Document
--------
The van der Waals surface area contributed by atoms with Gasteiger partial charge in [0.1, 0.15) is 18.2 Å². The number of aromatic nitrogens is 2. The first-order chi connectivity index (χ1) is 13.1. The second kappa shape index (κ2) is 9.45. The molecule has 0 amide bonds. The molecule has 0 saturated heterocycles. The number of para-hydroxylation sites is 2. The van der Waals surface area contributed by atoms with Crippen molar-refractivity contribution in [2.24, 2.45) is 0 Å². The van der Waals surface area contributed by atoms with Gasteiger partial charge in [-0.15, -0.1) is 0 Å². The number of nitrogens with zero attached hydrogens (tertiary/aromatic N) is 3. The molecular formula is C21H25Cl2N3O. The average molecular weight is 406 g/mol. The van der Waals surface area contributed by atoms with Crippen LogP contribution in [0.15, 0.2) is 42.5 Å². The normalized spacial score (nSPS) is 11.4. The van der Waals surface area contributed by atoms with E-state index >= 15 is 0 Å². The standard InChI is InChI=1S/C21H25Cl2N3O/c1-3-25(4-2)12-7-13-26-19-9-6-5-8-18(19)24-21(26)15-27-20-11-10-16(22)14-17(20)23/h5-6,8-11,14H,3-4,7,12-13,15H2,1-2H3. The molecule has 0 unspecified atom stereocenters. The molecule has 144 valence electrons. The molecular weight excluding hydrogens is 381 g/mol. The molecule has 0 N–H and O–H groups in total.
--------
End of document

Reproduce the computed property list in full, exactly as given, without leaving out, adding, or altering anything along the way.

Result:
The van der Waals surface area contributed by atoms with Gasteiger partial charge in [0.1, 0.15) is 18.2 Å². The number of aromatic nitrogens is 2. The first-order chi connectivity index (χ1) is 13.1. The second kappa shape index (κ2) is 9.45. The molecule has 0 amide bonds. The molecule has 0 saturated heterocycles. The number of para-hydroxylation sites is 2. The van der Waals surface area contributed by atoms with Crippen molar-refractivity contribution in [2.24, 2.45) is 0 Å². The van der Waals surface area contributed by atoms with Gasteiger partial charge in [-0.15, -0.1) is 0 Å². The number of nitrogens with zero attached hydrogens (tertiary/aromatic N) is 3. The molecular formula is C21H25Cl2N3O. The average molecular weight is 406 g/mol. The van der Waals surface area contributed by atoms with Crippen LogP contribution in [0.15, 0.2) is 42.5 Å². The normalized spacial score (nSPS) is 11.4. The van der Waals surface area contributed by atoms with E-state index >= 15 is 0 Å². The standard InChI is InChI=1S/C21H25Cl2N3O/c1-3-25(4-2)12-7-13-26-19-9-6-5-8-18(19)24-21(26)15-27-20-11-10-16(22)14-17(20)23/h5-6,8-11,14H,3-4,7,12-13,15H2,1-2H3. The molecule has 0 unspecified atom stereocenters. The molecule has 144 valence electrons. The molecular weight excluding hydrogens is 381 g/mol. The molecule has 0 N–H and O–H groups in total.